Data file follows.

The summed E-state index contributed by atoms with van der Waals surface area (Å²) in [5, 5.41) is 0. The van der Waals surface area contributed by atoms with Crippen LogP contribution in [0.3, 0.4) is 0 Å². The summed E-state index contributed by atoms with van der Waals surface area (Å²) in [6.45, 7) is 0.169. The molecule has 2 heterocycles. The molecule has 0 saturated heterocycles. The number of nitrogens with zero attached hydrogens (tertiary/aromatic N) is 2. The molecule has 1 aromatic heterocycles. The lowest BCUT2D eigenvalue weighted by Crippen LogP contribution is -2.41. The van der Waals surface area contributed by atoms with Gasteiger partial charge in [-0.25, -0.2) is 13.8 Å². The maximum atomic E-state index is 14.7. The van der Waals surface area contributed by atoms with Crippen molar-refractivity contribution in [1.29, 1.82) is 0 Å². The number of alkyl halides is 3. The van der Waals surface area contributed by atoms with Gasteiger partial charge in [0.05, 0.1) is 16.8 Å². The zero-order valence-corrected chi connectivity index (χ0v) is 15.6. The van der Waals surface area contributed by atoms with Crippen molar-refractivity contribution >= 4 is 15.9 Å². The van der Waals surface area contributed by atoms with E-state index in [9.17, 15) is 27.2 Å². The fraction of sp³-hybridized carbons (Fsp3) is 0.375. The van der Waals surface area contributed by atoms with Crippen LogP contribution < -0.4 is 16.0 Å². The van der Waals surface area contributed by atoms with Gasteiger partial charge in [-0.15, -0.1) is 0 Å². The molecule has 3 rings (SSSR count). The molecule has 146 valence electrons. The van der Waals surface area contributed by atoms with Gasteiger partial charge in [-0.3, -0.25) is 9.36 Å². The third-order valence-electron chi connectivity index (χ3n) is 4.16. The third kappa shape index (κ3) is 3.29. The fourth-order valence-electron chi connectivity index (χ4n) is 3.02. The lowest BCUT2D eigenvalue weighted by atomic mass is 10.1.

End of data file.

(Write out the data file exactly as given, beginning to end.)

The summed E-state index contributed by atoms with van der Waals surface area (Å²) in [5, 5.41) is 0. The van der Waals surface area contributed by atoms with Crippen LogP contribution in [0.3, 0.4) is 0 Å². The summed E-state index contributed by atoms with van der Waals surface area (Å²) in [6.45, 7) is 0.169. The molecule has 2 heterocycles. The molecule has 0 saturated heterocycles. The number of nitrogens with zero attached hydrogens (tertiary/aromatic N) is 2. The molecule has 1 aromatic heterocycles. The lowest BCUT2D eigenvalue weighted by Crippen LogP contribution is -2.41. The van der Waals surface area contributed by atoms with Gasteiger partial charge in [-0.25, -0.2) is 13.8 Å². The maximum atomic E-state index is 14.7. The van der Waals surface area contributed by atoms with Crippen molar-refractivity contribution in [1.29, 1.82) is 0 Å². The number of alkyl halides is 3. The van der Waals surface area contributed by atoms with Gasteiger partial charge in [0.05, 0.1) is 16.8 Å². The zero-order valence-corrected chi connectivity index (χ0v) is 15.6. The van der Waals surface area contributed by atoms with Crippen molar-refractivity contribution >= 4 is 15.9 Å². The van der Waals surface area contributed by atoms with E-state index in [9.17, 15) is 27.2 Å². The fraction of sp³-hybridized carbons (Fsp3) is 0.375. The van der Waals surface area contributed by atoms with Crippen LogP contribution < -0.4 is 16.0 Å². The van der Waals surface area contributed by atoms with Gasteiger partial charge in [-0.15, -0.1) is 0 Å². The molecule has 3 rings (SSSR count). The molecule has 146 valence electrons. The van der Waals surface area contributed by atoms with Gasteiger partial charge in [-0.3, -0.25) is 9.36 Å². The third-order valence-electron chi connectivity index (χ3n) is 4.16. The third kappa shape index (κ3) is 3.29. The fourth-order valence-electron chi connectivity index (χ4n) is 3.02. The lowest BCUT2D eigenvalue weighted by atomic mass is 10.1.